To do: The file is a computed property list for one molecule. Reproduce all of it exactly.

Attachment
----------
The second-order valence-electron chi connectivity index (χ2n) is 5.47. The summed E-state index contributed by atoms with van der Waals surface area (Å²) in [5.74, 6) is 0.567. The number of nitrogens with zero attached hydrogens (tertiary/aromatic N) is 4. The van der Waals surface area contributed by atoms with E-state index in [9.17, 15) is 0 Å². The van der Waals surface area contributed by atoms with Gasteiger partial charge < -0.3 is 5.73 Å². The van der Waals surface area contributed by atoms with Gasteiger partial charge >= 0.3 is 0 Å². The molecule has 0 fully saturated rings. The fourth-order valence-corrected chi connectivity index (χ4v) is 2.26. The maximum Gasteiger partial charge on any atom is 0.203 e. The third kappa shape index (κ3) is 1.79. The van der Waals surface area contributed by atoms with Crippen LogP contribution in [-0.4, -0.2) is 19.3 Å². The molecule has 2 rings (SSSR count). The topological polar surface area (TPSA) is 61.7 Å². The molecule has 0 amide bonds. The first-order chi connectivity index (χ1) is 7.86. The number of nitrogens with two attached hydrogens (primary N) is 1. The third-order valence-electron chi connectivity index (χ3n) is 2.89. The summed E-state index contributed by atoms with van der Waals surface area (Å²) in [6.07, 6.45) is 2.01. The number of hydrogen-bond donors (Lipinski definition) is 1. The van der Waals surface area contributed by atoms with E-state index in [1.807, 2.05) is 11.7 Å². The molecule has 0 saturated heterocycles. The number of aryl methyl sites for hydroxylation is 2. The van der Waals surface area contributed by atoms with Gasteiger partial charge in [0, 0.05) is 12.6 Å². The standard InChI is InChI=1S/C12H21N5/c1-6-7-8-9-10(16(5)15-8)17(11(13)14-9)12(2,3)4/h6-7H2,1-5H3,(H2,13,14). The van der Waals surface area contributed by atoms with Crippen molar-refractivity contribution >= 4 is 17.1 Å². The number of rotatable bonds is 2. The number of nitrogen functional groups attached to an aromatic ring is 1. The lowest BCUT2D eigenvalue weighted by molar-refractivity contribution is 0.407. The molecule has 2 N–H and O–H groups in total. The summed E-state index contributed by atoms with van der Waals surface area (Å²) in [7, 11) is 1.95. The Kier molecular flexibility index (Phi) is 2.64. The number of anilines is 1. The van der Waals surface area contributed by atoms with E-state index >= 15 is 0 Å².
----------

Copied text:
The second-order valence-electron chi connectivity index (χ2n) is 5.47. The summed E-state index contributed by atoms with van der Waals surface area (Å²) in [5.74, 6) is 0.567. The number of nitrogens with zero attached hydrogens (tertiary/aromatic N) is 4. The van der Waals surface area contributed by atoms with E-state index in [9.17, 15) is 0 Å². The van der Waals surface area contributed by atoms with Gasteiger partial charge < -0.3 is 5.73 Å². The van der Waals surface area contributed by atoms with Gasteiger partial charge >= 0.3 is 0 Å². The molecule has 0 fully saturated rings. The fourth-order valence-corrected chi connectivity index (χ4v) is 2.26. The maximum Gasteiger partial charge on any atom is 0.203 e. The third kappa shape index (κ3) is 1.79. The van der Waals surface area contributed by atoms with Crippen LogP contribution in [-0.4, -0.2) is 19.3 Å². The molecule has 2 rings (SSSR count). The topological polar surface area (TPSA) is 61.7 Å². The molecule has 0 amide bonds. The first-order chi connectivity index (χ1) is 7.86. The number of nitrogens with two attached hydrogens (primary N) is 1. The third-order valence-electron chi connectivity index (χ3n) is 2.89. The summed E-state index contributed by atoms with van der Waals surface area (Å²) in [6.07, 6.45) is 2.01. The number of hydrogen-bond donors (Lipinski definition) is 1. The van der Waals surface area contributed by atoms with E-state index in [1.807, 2.05) is 11.7 Å². The molecule has 0 saturated heterocycles. The number of aryl methyl sites for hydroxylation is 2. The van der Waals surface area contributed by atoms with Gasteiger partial charge in [0, 0.05) is 12.6 Å². The standard InChI is InChI=1S/C12H21N5/c1-6-7-8-9-10(16(5)15-8)17(11(13)14-9)12(2,3)4/h6-7H2,1-5H3,(H2,13,14). The van der Waals surface area contributed by atoms with Crippen molar-refractivity contribution >= 4 is 17.1 Å². The number of rotatable bonds is 2. The number of nitrogen functional groups attached to an aromatic ring is 1. The lowest BCUT2D eigenvalue weighted by molar-refractivity contribution is 0.407. The molecule has 2 N–H and O–H groups in total. The summed E-state index contributed by atoms with van der Waals surface area (Å²) in [7, 11) is 1.95. The Kier molecular flexibility index (Phi) is 2.64. The number of anilines is 1. The van der Waals surface area contributed by atoms with E-state index >= 15 is 0 Å².